Charting the ISIL course as it were…

Both my real world and my internet life has found me in discussions over how it appears the USA is facing the reality that the burden of fighting ISIL is on us alone. I came across some polls that chart some of this:


This one looks at some European countries including five NATO players. I think two big standouts for the chart are 1] We’re speaking specifically of IRAQ not Syria. 2] All but Germany seem to overwhelmingly approve of US actions.


This one shows how badly the balloon deflates when the party people are asked to chip in. This one doesn’t specify a country where strikes are to occur. It predates the notion that Syria would be a target but for the UK & Germany it was valid for being the writing on the wall regards Syria.


This one seems to skew the curve of the previous one. It is also before the UK’s David Haines lost his head so quite possibly the numbers change yet again.


This one looks at the USA with a take on political party affiliation. The GOP seems consistent while the Dems have at least one glaring anomaly. I found it weird that the party of the POTUS would be so detached from him.

Now whether these data sets are very credible or to be taken with more than a grain of salt is up to the beholder in my book. I do think any number of projections could be made and expanded upon by folks on either side of the issue(s) at hand.

What is pretty clear is that these polls reflect the headlines of the places showing up in headlines and blog posts everywhere.

In general nobody wants to go into Syria and there are 10-20 nations that will support to varying degrees operations in Iraq.



  1. jonolan says:

    One thing to note about the Eurozone figures – Disapproval levels for both US and their own involvement in any war against the Caliphate seems to correlate well with the concomitant factor of the nations’ respective per capita levels of Muslim residents and Muslim violence. For them, this wouldn’t really be a foreign war since they could expect the Muslims inside their countries to, once again, break out in violence.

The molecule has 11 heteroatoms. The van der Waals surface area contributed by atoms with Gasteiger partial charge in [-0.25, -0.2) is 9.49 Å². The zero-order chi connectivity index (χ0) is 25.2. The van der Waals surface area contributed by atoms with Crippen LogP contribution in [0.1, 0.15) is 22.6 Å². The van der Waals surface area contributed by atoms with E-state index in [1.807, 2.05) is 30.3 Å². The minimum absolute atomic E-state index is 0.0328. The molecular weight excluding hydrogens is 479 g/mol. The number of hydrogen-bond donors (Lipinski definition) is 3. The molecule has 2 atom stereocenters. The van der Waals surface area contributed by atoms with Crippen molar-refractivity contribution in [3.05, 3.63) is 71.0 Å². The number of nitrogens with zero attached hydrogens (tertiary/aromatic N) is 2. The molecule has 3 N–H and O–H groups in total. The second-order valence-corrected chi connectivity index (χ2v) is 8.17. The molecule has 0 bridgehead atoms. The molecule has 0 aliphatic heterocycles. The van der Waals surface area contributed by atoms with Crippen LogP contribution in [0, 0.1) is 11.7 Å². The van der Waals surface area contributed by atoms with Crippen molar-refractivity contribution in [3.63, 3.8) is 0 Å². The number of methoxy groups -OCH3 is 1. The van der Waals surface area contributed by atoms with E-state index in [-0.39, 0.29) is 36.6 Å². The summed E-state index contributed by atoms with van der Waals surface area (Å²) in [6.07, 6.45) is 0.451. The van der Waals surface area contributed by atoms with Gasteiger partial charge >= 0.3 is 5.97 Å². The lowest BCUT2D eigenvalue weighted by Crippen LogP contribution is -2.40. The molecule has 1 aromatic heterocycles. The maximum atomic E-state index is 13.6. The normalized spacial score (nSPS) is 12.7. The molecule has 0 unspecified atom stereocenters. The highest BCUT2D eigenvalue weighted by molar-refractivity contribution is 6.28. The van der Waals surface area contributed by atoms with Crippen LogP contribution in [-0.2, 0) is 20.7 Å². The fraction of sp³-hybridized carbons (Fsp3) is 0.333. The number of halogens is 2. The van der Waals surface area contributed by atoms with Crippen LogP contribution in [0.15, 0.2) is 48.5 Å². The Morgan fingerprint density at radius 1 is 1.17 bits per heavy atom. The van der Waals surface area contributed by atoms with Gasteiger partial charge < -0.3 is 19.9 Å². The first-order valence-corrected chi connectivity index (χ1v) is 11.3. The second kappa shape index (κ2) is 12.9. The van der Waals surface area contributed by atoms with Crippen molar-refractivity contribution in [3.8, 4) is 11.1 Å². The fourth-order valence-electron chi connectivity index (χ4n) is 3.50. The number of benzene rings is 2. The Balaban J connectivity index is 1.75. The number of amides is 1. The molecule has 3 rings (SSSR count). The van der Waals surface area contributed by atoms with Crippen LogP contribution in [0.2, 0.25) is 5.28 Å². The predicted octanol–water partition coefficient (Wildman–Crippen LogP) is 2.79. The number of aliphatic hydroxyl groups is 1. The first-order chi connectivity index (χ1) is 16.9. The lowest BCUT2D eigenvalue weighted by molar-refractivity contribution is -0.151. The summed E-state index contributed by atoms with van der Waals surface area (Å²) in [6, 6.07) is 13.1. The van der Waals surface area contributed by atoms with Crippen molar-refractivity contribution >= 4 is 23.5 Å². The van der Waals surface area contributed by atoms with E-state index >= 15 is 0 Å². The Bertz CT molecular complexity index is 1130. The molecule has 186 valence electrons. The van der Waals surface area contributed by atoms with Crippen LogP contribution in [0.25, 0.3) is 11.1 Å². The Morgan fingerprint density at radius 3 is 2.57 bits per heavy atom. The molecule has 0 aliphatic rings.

2. Rutherford says:

    Jonolan makes an interesting point. Would also be interesting to see stats on Turkey which reportedly has more than a few hostages being held by ISIL, making them reluctant to jump in2thefray.

  3. jonolan says:

    Turkey’s a special case. They HATE the Kurds and are not going to get involved in anything that strengthens their position or that might have them crossing into Turkey in numbers or force.

  4. Alfie says:

    Thanks for stopping in guys. J you make a great point although France especially via Hollande seems to be willing to roll the dice. Perhaps it’s because any domestic fallout would serve as further distraction to some of the woes Paris has.
    R the Turks are a real disappointment for me. Yeah they have 45 or 49 nationals held by ISIL. Jonolan makes a great point about the Kurds but I think Erdogan is doing a fence walk all the same. In the same week presses in Ankara talk about holding off on ISIL Erdogan is barking about pursuing EU membership. At the same time the Turkish press is under official blackout re the hostages and pressing the government for answers. It’s a lot like Putin and his Cargo 200 / training exercise dead Russian soldier deal.

  5. amirepublicanorcontrarian says:

    Air strikes will inevitably hit the wrong people. Is it about time we stopped meddling in the middle east? Haven’t we learned enough?

  6. Alfie says:

    In the realm of foreign policy there are a number of roles for players. I see nothing to indicate the USA has learned any lessons other than doing something even if it has negatives is better than doing nothing.
    Whether that is the best lesson to take to heart is up for debate to say the least.

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